MERIDIAN, Miss. – In late August 2005, Hurricane Katrina tore through South Louisiana and the Mississippi Gulf Coast, leaving a wake of destruction and uprooting the lives of millions of people.
Katrina was responsible for at least 1,833 deaths and roughly $108 billion in damage, making it the costliest hurricane to ever hit the United States, according the National Weather Service.
After the hurricane, about 1.5 million people 16 years and older left their homes, according to the Bureau of Labor Statistics. A year later, an estimated 23 percent of Louisiana natives affected by the storm no longer lived there, the agency reported.
Many relocated to Texas, while others found new homes across the Southeast, including several families in East Mississippi. Among them are three people from South Louisiana who, as the anniversary approached, reflected on what they lost and what they gained after that life-changing week.
‘We knew at that point there was no turning back’
Shavonka Boudreaux remembers Saturday, Aug. 27, 2005 as quiet in her tightknit New Orleans neighborhood.
“The weather was beautiful as can be,” Boudreaux recalled, describing how her family gathered for a barbecue in the Lower Ninth Ward.
“Everybody was making preparations as to where they were going,” she said. “But me and my husband, we were not. We were going to ride it out.”
Early the following day, Hurricane Katrina landed in lower Plaquemines Parish, roughly 45 miles southeast of New Orleans. The levees protecting New Orleans would soon fail, flooding about 80 percent of the city.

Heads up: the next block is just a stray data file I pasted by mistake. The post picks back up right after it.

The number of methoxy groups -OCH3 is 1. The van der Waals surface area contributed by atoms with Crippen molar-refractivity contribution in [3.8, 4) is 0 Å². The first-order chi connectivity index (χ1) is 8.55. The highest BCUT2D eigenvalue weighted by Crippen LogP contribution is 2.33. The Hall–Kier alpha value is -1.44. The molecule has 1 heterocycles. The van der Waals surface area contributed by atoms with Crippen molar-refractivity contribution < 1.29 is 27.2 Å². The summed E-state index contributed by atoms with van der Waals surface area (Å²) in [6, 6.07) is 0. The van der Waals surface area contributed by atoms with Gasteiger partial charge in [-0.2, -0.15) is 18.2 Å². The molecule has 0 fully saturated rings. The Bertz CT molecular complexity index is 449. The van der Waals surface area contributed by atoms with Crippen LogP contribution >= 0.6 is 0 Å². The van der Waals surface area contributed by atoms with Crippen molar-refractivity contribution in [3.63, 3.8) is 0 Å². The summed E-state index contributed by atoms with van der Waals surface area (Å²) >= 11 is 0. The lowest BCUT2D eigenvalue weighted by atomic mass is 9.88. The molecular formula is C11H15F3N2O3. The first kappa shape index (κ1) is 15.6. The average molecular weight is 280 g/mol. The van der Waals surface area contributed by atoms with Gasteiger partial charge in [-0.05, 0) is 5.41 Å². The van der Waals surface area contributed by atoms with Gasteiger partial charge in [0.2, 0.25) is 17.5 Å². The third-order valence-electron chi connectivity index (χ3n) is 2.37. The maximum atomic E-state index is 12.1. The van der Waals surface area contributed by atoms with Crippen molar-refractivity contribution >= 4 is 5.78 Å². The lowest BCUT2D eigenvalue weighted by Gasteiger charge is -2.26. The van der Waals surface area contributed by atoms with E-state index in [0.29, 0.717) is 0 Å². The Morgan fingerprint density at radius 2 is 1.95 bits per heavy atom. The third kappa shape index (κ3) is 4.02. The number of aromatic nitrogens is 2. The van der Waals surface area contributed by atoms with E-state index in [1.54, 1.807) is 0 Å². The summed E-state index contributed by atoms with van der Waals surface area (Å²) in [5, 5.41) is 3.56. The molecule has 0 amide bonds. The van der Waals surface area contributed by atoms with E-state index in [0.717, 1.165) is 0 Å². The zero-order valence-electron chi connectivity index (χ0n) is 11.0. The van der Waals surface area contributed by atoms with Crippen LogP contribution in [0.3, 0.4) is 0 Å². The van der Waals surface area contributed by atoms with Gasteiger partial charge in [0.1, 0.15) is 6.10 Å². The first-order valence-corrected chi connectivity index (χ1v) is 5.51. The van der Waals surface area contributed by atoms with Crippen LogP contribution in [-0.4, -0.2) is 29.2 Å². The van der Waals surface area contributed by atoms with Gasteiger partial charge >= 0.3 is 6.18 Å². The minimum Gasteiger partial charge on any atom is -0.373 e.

Meanwhile, on the Mississippi Gulf Coast, a storm surge nearly 30 feet high slammed into Gulfport and Biloxi, destroying houses and hotels along the beachfront.
Overnight, as weather reports rolled in, the Boudreaux family decided to leave the Crescent City.
“By 5 that Sunday morning, we said ‘let’s take what we have and get out of here’” she said. “And thank God we did.”
Boudreaux and her family – her husband Stanley White and three small children, packed up and headed north, finally stopping in Meridian.
“It was the first place that had hotel vacancies,” she said. “We had no family here; we were just looking for higher ground.”
The family didn’t become aware of Katrina’s devastation until mid-morning Monday, when they turned on the news.
“We knew at that point there was no turning back,” she said.
In Meridian, they relied on help from churches before finding an apartment.
By Thanksgiving, the family would decide not to make a permanent return to New Orleans.
They would briefly return to their beloved hometown that November, but it would be the following July before they could make it back to their neighborhood.
Fifteen years later, their children have grown up and moved on, but Boudreaux and her husband are still in Meridian.
“It’s been a transition,” she said with a chuckle,” said Boudreaux, who works at Citizens National Bank and the local Lowe’s store. “But the people have been really helpful and hospitable to me and my family. They’ve really made it easy.”
While her husband wants to return to New Orleans, Boudreaux, 41, feels settled here.
“He’s always pushing me,” she said. “But I’ve built this wall up.”
‘Everybody in New Orleans knew what could happen’
“We didn't ride out the storm – we rode it out in Hattiesburg,” recalls Charles Frazier, the owner of Weidmann’s Restaurant, the venerable eating establishment on 22rd Avenue.
Frazier, 51, was born in London, England and lived in New Jersey, Memphis and Starkville before moving in 1995 to New Orleans, where he worked at Maximo’s, a popular Italian eatery.
As the storm bared down on his family’s Uptown neighborhood, his wife, Trisha, and their children headed to Hattiesburg, where her mother lived.
“After work Saturday night, we shut up the restaurant, and brought in all the balcony furniture and closed all the shutters,” Frazier said. “I left about two or three in the morning headed to Hattiesburg.”